Reading at Marshside Primary
Phonics
At Marshside Primary School we use the Letters and Sounds Phonics Programme for our phonics teaching.

Letters and Sounds is a phonics resource published by the Department for Education and Skills in 2007. It aims to build children’s speaking and listening skills in their own right as well as to prepare children for learning to read by developing their phonic knowledge and skills. It sets out a detailed and systematic programme for teaching phonic skills for children starting by the age of five, with the aim of them becoming fluent readers by age seven.
There are six overlapping phases. The table below is a summary based on the Letters and Sounds guidance for Practitioners and Teachers. For more detailed information, visit the Letters and Sounds website.
Phase Year group Knowledge and skills
1 Nursery &
Reception Activities are divided into seven aspects, including environmental sounds, instrumental sounds, body sounds, rhythm and rhyme, alliteration, voice sounds and finally oral blending and segmenting
2 Reception Learning 19 letters of the alphabet and one sound for each. Blending sounds together to make words. Segmenting words into their separate sounds. Beginning to read simple captions
3 Reception The remaining 7 letters of the alphabet, one sound for each. Graphemes such as ch, oo, th representing the remaining phonemes not covered by single letters. Reading captions, sentences and questions. On completion of this phase, children will have learnt the “simple code”, i.e. one grapheme for each phoneme in the English language
4 Reception No new grapheme-phoneme correspondences are taught in this phase. Children learn to blend and segment longer words with adjacent consonants, e.g. swim, clap, jump.
5 Year 1 Now we move on to the “complex code”. Children learn more graphemes for the phonemes which they already know, plus different ways of pronouncing the graphemes they already know.
6 Year 2 At this stage many children will be reading longer and less familiar texts independently and with increasing fluency. The shift from learning to read to reading to learn takes place and children read for information and for pleasure. Children need to learn some of the rarer GPCs and be able to use them accurately in their reading.

Visit the Department for Education and Skills website to view the ‘Letters and Sounds – Principles and Practice of High Quality Phonics’ documentation.
We often use resources from www.phonicsplay.co.uk to support the teaching of phonics from phase 1-5. Visit the website to view a sample of these activities and access some useful information to support your child’s phonic learning.
Reading
At Marshside we use the series of ‘Oxford Reading Tree’ books to support independent reading. Biff, Chip and Kipper are loved by millions of children and are frequently ranked in the top ten of children’s favourite characters.
Created by Roderick Hunt and Alex Brychta, these stories are guaranteed to hook your children into reading as they follow Biff, Chip and Kipper on their magical adventures. Not only that, they are perfectly matched to the new National Curriculum too!

 Packed full of humour, drama, detailed illustrations and endearing characters to motivate every child
 Perfect for the new National Curriculum
 Carefully levelled to make sure every child makes real progress with their reading
 Packed full of support, including revised notes to help with reading at home
Once our children are confident with ORT characters and are able to sound and blend cvc words and recognise some high frequency words, they are moved onto coloured book banding books. This is to allow us to intersperse our main reading scheme with other schemes for breadth and variety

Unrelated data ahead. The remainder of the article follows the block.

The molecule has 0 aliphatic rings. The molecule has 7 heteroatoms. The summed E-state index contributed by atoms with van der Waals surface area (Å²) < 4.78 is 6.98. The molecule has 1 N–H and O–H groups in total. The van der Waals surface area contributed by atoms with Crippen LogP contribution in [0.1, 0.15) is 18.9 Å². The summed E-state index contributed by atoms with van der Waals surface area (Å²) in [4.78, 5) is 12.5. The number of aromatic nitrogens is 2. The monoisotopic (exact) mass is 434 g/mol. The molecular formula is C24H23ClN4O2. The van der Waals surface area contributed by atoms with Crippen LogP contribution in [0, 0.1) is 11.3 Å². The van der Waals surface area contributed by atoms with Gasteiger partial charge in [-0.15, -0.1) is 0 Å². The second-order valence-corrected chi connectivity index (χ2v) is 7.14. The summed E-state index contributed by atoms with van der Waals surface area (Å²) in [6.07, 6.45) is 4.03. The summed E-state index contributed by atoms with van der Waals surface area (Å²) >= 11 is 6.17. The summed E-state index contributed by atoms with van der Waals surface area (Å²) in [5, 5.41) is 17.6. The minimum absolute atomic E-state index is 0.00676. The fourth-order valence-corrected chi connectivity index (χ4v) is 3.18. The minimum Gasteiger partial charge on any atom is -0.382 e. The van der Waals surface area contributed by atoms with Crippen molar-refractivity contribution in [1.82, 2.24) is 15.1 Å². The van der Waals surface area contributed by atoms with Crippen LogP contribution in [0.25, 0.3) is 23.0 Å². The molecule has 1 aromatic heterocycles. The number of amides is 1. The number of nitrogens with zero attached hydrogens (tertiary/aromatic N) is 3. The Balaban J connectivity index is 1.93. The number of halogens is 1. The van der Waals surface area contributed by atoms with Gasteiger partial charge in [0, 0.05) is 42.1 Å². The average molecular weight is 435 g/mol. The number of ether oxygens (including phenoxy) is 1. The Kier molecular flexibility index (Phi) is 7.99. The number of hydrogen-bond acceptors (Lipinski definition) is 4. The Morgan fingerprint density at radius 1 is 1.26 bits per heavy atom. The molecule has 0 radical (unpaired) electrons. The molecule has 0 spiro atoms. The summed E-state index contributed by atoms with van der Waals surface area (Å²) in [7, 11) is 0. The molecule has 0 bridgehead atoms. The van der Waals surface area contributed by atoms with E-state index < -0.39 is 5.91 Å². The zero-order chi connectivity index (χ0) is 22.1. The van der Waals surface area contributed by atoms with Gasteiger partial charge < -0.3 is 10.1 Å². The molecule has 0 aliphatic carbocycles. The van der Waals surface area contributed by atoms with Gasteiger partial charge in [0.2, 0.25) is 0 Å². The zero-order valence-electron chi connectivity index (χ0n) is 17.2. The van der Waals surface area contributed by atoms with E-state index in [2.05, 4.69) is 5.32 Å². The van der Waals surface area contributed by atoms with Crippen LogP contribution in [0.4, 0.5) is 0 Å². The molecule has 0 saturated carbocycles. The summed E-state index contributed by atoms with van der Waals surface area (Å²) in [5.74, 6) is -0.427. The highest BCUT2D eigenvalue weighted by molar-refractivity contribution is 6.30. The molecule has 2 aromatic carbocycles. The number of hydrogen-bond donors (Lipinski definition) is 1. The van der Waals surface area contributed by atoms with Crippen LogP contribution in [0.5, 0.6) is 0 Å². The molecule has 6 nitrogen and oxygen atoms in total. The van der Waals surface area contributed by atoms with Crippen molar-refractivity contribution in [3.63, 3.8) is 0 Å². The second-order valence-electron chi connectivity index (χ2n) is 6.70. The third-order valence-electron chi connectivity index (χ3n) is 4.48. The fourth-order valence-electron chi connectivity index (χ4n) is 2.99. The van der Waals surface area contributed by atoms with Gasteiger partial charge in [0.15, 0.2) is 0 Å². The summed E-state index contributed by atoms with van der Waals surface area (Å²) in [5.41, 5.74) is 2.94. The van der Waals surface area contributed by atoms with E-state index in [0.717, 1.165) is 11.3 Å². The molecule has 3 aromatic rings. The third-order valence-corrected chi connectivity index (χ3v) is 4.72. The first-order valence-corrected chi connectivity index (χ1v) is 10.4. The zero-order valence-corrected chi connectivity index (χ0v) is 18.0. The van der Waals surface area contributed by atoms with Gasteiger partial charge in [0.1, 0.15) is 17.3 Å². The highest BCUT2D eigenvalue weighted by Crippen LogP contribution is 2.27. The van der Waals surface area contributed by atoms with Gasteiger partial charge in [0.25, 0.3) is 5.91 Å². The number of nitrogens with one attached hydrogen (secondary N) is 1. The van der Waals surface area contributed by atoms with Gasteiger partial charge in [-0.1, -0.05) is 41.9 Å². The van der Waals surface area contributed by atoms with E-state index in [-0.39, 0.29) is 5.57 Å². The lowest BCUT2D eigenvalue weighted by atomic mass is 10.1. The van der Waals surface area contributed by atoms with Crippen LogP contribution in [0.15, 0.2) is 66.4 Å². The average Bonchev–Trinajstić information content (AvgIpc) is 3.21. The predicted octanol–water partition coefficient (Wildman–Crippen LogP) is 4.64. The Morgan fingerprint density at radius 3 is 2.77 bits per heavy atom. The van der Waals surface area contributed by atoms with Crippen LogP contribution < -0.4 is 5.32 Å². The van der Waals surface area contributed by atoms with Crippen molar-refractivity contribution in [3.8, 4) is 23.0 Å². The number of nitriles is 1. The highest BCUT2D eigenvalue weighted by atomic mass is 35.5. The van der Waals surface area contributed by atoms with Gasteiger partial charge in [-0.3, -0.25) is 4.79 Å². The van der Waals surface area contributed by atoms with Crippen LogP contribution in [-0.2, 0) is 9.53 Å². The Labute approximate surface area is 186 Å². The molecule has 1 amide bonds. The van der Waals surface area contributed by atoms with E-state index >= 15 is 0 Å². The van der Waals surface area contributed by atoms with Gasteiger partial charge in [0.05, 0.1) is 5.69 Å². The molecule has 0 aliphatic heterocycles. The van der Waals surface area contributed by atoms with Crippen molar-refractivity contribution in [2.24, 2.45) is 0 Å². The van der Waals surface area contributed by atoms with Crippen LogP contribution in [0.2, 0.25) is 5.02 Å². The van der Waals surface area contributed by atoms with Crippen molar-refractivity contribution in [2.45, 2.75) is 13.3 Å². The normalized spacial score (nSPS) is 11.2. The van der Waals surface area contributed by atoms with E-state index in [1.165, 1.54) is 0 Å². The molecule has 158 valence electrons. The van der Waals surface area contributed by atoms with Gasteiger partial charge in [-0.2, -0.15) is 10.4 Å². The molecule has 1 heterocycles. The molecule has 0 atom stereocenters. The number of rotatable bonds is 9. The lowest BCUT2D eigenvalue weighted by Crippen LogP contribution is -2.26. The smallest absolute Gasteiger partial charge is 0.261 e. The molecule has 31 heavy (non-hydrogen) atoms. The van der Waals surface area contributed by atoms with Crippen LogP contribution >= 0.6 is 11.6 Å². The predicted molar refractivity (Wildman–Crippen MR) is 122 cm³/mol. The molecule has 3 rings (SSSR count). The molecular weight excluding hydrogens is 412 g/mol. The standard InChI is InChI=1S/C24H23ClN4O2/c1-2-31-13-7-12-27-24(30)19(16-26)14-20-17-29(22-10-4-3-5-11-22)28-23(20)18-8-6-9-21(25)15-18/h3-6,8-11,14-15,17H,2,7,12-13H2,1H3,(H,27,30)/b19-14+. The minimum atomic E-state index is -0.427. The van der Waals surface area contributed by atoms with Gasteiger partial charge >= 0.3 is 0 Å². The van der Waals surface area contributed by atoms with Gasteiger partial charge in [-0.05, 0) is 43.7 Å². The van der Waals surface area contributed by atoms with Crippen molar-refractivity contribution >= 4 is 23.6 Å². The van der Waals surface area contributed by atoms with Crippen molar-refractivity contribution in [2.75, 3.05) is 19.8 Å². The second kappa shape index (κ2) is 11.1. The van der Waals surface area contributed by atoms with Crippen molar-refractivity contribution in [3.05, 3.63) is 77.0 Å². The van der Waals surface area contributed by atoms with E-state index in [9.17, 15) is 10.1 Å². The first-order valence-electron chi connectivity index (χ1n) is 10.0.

Organising books in a gradient of challenge enables us to select texts to cater for the range of attainments within a class.
Colour book bands provide a structure within a range of fiction and non-fiction titles from different reading series …this enables teachers to offer children a rich and varied experience of successful text reading (taken from ‘Which Books and Why: Using Book Bands and book levels for guided reading in Key Stage 1’)

At Marshside we the Collins Big Cat reading series to support the teaching of reading during small group guided sessions. This scheme follows the same coloured book banding as ORT.
This scheme exposes children to a rich variety of high quality stories and non-fiction written and illustrated by authors and artists who know what children love. They are indistinguishable from the books children choose to read in bookshops and libraries, with themes of universal interest for all primary school children.

Guide to coloured book bands

Lilac level
Lilac level books are wordless books that tell a story through pictures alone. They help children to develop speaking and listening skills through creating and telling stories.
Pink level
Pink level is the very first level of reading books which has words. The number of words increases slightly as your child progresses through the reading level.
Red level
Red level books have a slightly increased number of words, an increase in the number of pages and slightly more complex story lines.
The growing complexity in the story lines is reinforced through the development of inference and prediction using visual literacy.
Yellow level
New learning in Yellow level books includes a slightly increased number of words and a move away from familiar experiences.
Yellow books require some inferencing skills from the reader, e.g. for humour, and have more variation in sentence structure, including sentences with more than one clause.
Blue level
Blue level books have a slightly increased number of words and some variation in sentence beginnings. They may use ellipses and other punctuation. The story lines are more complex, including more than one event, and the stories are less dependent on picture cues.
Green level
The number of words increases slightly in Green level books. Stories have a wider variety of characters and events which develop over a number of pages. Sentences may include lists of things or actions, and adverbs are used frequently to begin sentences. The books begin to use capital letters to support reading with expression.